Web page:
April 8, 2013
Supporters responded to the call by the Republican People’s Party (CHP) and the Workers’ Party (IP) by protesting in the early hours of Monday morning outside the court and prison complex in Silivri as the proceedings of the “Ergenekon trials” continued. Police, the gendarmerie and the military are on high security alert following a protest in January, which nearly resulted in protesters crossing barricades and entering the highly-guarded compound.
The organisation, Ergenekon, is blamed by prosecutors for political violence and attempts to overthrow the government in Turkey over the last 30 years, but members of the CHP and IP are protesting against these claims. The trials first began in October 2008 with 86 charged with plotting a coup and since then there have been nearly 200 hearings.
Leading prosecutors in the Ergenekon hearing are pursuing life sentences for 64 defendants and up to 15 years in prison for 96 others. Currently, 275 defendants are standing trial and some of them are members of the CHP and the IP. Head of the Turkish Workers’ Party, Dogu Perincek, who has been imprisoned as part of the trials without being charged, called on supporters via an anti-government television station, Ulusal Kanal, saying that a mass revolution would help them get out of jail.
High ranking military officials, members of parliament and prominent journalists have been imprisoned for five years without charges since the crackdown from the government.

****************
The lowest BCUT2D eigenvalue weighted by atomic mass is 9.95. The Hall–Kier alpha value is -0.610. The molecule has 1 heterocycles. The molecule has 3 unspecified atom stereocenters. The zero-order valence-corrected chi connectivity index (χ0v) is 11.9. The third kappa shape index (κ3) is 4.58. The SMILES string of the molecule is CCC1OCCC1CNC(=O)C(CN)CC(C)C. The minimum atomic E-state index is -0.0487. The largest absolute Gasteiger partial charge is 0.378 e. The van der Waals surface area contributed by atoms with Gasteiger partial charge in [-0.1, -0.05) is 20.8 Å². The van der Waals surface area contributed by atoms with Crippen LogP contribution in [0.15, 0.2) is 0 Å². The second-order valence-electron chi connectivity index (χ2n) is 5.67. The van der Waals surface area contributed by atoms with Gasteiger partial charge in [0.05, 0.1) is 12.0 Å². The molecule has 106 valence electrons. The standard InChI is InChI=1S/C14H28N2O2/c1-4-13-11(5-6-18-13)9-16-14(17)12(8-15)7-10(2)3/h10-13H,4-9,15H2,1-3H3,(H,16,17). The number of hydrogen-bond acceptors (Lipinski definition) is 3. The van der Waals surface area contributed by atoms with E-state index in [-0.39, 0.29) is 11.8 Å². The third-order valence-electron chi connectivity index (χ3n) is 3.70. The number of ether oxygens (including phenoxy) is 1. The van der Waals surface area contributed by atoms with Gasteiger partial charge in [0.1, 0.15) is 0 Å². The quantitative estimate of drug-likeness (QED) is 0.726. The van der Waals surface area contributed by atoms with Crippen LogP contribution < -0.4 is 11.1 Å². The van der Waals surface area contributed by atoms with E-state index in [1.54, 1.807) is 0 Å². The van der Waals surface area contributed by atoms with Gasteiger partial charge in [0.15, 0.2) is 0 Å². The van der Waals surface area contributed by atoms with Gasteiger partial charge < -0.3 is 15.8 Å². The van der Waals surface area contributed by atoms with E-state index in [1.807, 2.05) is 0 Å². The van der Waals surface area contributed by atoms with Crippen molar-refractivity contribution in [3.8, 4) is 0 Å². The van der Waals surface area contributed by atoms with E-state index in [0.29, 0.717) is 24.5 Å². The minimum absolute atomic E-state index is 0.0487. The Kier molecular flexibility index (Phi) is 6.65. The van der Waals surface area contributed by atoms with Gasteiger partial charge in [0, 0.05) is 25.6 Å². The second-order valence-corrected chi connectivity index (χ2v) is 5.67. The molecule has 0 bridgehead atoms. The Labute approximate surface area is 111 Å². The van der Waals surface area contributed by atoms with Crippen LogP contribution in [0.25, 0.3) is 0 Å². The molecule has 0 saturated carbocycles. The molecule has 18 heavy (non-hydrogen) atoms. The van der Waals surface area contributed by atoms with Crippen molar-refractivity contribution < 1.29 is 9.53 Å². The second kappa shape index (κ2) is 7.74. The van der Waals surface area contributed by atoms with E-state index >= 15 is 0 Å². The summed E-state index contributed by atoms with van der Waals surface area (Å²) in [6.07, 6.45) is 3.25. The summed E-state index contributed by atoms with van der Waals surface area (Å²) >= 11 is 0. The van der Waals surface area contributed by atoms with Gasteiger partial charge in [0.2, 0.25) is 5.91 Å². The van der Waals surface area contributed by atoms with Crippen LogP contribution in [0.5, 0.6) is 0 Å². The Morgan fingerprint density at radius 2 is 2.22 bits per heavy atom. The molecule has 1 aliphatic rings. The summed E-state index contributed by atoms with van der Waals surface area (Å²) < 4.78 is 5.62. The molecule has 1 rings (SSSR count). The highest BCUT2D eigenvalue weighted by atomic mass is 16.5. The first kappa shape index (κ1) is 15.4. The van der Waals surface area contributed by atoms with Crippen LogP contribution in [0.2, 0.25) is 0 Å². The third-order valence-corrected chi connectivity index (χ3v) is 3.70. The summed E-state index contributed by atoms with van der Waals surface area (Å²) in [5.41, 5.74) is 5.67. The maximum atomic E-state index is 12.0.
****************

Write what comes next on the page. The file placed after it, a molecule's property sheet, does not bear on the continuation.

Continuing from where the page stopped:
The remote district of Silivri where protesters gathered on Monday has now turned into a permanent camp run by advocates and relatives of the Ergenekon suspects. The jail inside the Silivri compound, where there is also a court, is Europe’s largest penal facility with a capacity of over 11,000 inmates.
Supporters of those suspected who also call themselves “watchdogs”, say there is no evidence of Ergenekon’s existence and accuse the government of using the trials to consolidate its power and wipe out influential opposition figures.
Reporters without Borders: TURKEY – WORLD’S BIGGEST PRISON FOR JOURNALISTS
PUBLISHED ON WEDNESDAY 19 DECEMBER 2012. UPDATED ON THURSDAY 20 DECEMBER 2012.
Coinciding with the publication of its annual roundup, Reporters Without Borders is releasing the findings of the investigation it has conducted in recent months into journalists imprisoned in Turkey.
“With a total of 72 media personnel currently detained, of whom at least 42 journalists and four media assistants are being held in connection with their media work, Turkey is now the world’s biggest prison for journalists – a sad paradox for a country that portrays itself a regional democratic model,” Reporters Without Borders said.
“The number of detained journalists is unprecedented since the end of military rule but is not surprising given the Turkish judicial system’s structural problems – very repressive legislation with broad and vaguely-worded provisions that allow all kinds of excesses, and markedly paranoid judicial attitudes that prioritize security concerns to the detriment of defence rights and freedom of information.
“Most of the imprisoned journalists are representatives of Kurdish media, a situation that again underscores the fact that freedom of information in Turkey is inextricably linked with the search for a peaceful solution to the issue of its Kurdish minority.